The Board of Regents established the Regents Professor Award program in 1996 to recognize and honor faculty members who have made exemplary contributions to their university, agency, or health science center and to the people of Texas. Nominees must be full-time faculty members who have held the rank of professor or equivalent in The Texas A&M University System for at least five years and have produced a distinguished record of teaching, research, and other scholarly activities.
Dr. William Rooney
Department of Soil and Crop Sciences
Texas A&M AgriLife Research Faculty Fellow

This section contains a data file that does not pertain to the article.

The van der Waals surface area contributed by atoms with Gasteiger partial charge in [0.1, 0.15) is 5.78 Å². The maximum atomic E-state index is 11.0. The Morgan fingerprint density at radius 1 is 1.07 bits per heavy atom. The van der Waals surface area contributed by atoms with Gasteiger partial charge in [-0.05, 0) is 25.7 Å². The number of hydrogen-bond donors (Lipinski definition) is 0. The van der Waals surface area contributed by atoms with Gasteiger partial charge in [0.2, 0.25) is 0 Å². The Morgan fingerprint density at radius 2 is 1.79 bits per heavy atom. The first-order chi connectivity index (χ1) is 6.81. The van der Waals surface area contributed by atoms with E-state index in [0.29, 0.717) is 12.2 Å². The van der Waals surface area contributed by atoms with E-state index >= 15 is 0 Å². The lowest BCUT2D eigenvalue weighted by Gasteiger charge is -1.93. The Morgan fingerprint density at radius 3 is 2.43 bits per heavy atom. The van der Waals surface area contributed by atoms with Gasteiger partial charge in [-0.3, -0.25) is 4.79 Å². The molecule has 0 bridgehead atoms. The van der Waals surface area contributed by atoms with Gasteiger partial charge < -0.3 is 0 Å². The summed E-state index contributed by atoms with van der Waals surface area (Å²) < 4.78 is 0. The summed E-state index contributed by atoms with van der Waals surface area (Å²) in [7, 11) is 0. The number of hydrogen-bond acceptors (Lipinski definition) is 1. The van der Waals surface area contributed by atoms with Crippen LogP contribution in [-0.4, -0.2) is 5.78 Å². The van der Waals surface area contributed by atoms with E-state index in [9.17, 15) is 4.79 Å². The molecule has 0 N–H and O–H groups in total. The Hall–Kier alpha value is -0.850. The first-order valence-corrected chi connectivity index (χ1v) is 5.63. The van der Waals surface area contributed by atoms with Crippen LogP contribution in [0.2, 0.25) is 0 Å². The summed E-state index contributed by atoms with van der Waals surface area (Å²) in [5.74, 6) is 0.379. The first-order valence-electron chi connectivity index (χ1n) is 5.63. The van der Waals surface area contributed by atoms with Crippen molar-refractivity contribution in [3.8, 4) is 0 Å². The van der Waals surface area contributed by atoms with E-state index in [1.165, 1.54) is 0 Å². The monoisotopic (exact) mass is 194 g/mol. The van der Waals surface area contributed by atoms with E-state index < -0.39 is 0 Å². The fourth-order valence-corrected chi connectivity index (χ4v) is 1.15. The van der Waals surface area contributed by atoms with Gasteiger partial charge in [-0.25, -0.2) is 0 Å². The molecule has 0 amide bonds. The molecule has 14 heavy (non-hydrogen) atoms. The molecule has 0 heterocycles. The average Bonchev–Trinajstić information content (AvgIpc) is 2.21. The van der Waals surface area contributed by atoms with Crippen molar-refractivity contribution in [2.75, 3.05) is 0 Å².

Rooney earned his bachelor’s and master’s degrees from Texas A&M and his doctorate from the University of Minnesota. He worked for two years at Kansas State University before starting his 20-year career at Texas A&M. Rooney has made unprecedented headway in the area of new sorghum-based bioenergy crops that are now considered by many across the industry as one of the leading feedstocks for the future bioenergy economy, his nomination stated. He manages an active breeding program with locations throughout Texas, Puerto Rico, Brazil and Central America with research activities in grain, forage and bioenergy sorghum biotypes. He interacts with other AgriLife Research scientists in many affiliated disciplines such as molecular genetics, plant pathologists, entomologists and agronomists, as well as sorghum researchers nationally and internationally. As a professor in the Texas A&M soil and crops department, Rooney has focused on advising graduate students with an emphasis on plant breeding.